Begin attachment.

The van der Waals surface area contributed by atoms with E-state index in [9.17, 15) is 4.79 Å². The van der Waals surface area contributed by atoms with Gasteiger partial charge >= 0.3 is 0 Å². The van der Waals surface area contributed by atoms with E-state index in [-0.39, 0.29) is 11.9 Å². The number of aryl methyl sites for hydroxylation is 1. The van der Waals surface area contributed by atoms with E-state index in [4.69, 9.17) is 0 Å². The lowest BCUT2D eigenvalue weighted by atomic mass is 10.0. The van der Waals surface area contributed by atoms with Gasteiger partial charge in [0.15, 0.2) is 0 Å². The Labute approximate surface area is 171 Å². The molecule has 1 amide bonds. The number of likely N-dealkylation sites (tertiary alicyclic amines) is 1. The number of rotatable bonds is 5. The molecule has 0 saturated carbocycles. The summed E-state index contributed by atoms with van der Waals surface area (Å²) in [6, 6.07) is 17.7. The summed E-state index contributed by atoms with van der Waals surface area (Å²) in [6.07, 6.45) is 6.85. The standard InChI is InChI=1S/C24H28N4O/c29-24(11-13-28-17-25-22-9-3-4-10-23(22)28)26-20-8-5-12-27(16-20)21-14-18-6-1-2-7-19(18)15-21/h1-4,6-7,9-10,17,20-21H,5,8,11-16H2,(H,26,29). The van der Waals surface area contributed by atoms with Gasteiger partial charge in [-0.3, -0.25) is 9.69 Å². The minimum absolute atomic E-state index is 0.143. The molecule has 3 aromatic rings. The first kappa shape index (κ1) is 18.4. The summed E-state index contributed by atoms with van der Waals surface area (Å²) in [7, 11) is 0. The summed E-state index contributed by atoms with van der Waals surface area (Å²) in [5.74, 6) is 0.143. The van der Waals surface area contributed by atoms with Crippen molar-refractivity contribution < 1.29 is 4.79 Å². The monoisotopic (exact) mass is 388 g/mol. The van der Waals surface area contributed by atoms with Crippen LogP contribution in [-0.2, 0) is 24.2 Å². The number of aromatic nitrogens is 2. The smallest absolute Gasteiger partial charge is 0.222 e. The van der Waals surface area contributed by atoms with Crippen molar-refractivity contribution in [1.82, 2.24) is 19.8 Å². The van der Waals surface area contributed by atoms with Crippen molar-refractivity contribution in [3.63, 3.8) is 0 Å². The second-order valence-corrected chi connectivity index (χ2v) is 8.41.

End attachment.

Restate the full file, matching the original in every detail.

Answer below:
The van der Waals surface area contributed by atoms with E-state index in [9.17, 15) is 4.79 Å². The van der Waals surface area contributed by atoms with Gasteiger partial charge >= 0.3 is 0 Å². The van der Waals surface area contributed by atoms with E-state index in [-0.39, 0.29) is 11.9 Å². The number of aryl methyl sites for hydroxylation is 1. The van der Waals surface area contributed by atoms with E-state index in [4.69, 9.17) is 0 Å². The lowest BCUT2D eigenvalue weighted by atomic mass is 10.0. The van der Waals surface area contributed by atoms with Gasteiger partial charge in [0.15, 0.2) is 0 Å². The Labute approximate surface area is 171 Å². The molecule has 1 amide bonds. The number of likely N-dealkylation sites (tertiary alicyclic amines) is 1. The number of rotatable bonds is 5. The molecule has 0 saturated carbocycles. The summed E-state index contributed by atoms with van der Waals surface area (Å²) in [6, 6.07) is 17.7. The summed E-state index contributed by atoms with van der Waals surface area (Å²) in [6.07, 6.45) is 6.85. The standard InChI is InChI=1S/C24H28N4O/c29-24(11-13-28-17-25-22-9-3-4-10-23(22)28)26-20-8-5-12-27(16-20)21-14-18-6-1-2-7-19(18)15-21/h1-4,6-7,9-10,17,20-21H,5,8,11-16H2,(H,26,29). The van der Waals surface area contributed by atoms with Gasteiger partial charge in [-0.3, -0.25) is 9.69 Å². The minimum absolute atomic E-state index is 0.143. The molecule has 3 aromatic rings. The first kappa shape index (κ1) is 18.4. The summed E-state index contributed by atoms with van der Waals surface area (Å²) in [7, 11) is 0. The summed E-state index contributed by atoms with van der Waals surface area (Å²) in [5.74, 6) is 0.143. The van der Waals surface area contributed by atoms with Crippen molar-refractivity contribution < 1.29 is 4.79 Å². The monoisotopic (exact) mass is 388 g/mol. The van der Waals surface area contributed by atoms with Crippen LogP contribution in [-0.2, 0) is 24.2 Å². The number of aromatic nitrogens is 2. The smallest absolute Gasteiger partial charge is 0.222 e. The van der Waals surface area contributed by atoms with Crippen molar-refractivity contribution in [1.82, 2.24) is 19.8 Å². The van der Waals surface area contributed by atoms with Crippen molar-refractivity contribution in [3.63, 3.8) is 0 Å². The second-order valence-corrected chi connectivity index (χ2v) is 8.41.